The numbers in the report are interesting, but they also leave several key areas unexplored. A few facts that jumped out at me:
- Total audiobook unit sales for the period January 2008 through June 2009 were down 20% compared to the preceding 18 months.
- From January 2004 to June 2009, retail sales as a percentage of total sales declined from 64% to 49%.
What was left out of course were any details about sales of audiobooks in libraries and how they fit in to the five-year trend.
So, using Baker and Taylor's Publisher Alley service, I dug a little deeper. Here's a summary of what I came up with when I looked at the separate numbers for retail sales and sales to public libraries:
A few noteworthy facts:
- From 2005 to 2009, total audiobook sales (through Baker and Taylor) shrank from about $41 million down to about $27 million - more than a 30% decrease.
- Within those totals, the retail share shrank from nearly $28 million to about $12.5 million.
- But during the same period, audiobook sales to public libraries actually experienced a modest increase from about $13 million to almost $15 million. (Actually, sales to libraries peaked at about $16 million in 2007.)
You can see the varying trends of retail vs. public library sales in the following chart (the vertical axis shows unit sales):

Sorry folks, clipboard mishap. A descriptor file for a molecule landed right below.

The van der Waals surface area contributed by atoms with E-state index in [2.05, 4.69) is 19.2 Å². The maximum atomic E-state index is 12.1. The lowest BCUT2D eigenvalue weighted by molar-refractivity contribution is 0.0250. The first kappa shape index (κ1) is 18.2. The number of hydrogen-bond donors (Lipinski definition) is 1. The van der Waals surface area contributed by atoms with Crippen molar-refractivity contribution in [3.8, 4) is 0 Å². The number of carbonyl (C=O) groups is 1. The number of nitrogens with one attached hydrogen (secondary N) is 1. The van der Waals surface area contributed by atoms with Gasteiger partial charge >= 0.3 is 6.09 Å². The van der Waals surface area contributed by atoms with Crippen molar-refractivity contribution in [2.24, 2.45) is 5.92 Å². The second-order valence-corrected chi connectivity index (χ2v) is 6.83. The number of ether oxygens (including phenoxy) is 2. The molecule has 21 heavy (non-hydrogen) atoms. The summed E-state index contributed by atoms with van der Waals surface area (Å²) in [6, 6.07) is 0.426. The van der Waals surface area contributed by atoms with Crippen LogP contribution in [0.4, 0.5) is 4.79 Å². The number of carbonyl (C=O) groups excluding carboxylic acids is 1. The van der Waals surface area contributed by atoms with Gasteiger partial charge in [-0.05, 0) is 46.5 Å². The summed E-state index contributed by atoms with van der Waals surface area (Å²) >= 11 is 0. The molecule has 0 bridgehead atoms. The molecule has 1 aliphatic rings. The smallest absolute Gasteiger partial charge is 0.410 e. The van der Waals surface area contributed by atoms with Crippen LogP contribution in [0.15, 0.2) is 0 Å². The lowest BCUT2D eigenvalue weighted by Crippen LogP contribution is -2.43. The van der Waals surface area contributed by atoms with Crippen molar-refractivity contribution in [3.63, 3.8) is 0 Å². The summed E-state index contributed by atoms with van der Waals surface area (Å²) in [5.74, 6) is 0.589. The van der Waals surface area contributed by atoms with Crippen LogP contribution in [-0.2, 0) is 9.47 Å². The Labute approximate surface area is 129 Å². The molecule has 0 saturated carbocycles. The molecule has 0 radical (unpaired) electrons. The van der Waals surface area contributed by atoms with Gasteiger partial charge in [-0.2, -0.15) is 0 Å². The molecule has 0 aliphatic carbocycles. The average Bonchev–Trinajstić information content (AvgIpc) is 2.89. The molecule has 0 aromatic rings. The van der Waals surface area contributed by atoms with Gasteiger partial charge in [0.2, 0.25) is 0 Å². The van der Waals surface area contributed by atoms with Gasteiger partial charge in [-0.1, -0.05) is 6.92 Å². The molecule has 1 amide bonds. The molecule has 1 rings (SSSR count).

Keep in mind these qualifiers:
- These numbers reflect sales of physical formats - principally CD, MP3 CD, and of course Playaway. Not accounted for here is what's happening in the world of audiobook downloads -- both retail (e.g., Audible.com) and in the library world (e.g., OverDrive, NetLibrary, and MyiLibrary).
- The figures are for sales by Baker and Taylor only -- a fraction of the total market. Just how big a fraction is not entirely clear, but most likely B&T has more than 10% and less than 25% of the whole market.
So what do the numbers tell us? Clearly, the audiobook marketplace is changing. It's beyond dispute that retail sales of physical audiobooks have been in a steady decline, although the success of Audible.com suggests that direct-to-consumer downloads may have been picking up much of that slack.
In fact, if we could accurately account for these downloads, it might very well be that overall retail unit sales of audiobooks haven't really declined at all. They may even have grown.
Meanwhile, it seems that audiobook listeners may be turning in increasing numbers to their public libraries in order to get what they want -- that shouldn't come as much of a surprise in challenging economic times. And it's clear that libraries have continued to expand their acquisition of audiobooks in multiple formats, with Playaway and downloadables appearing to grow at the fastest rate.
What's your take on these numbers? Where do you think the audiobook dollars are going? Leave a comment.
Off to ALA in Washington, D.C. next week. If you'll be attending, come visit Playaway at Booth #1337.
To receive blog posts in your e-mail inbox or RSS reader, click on "subscribe to this blog's feed".
Like this post? Click on the button below to "like" it FaceBook-style.
Posted by David Perrotta, MLIS
Playaway Senior Content Strategist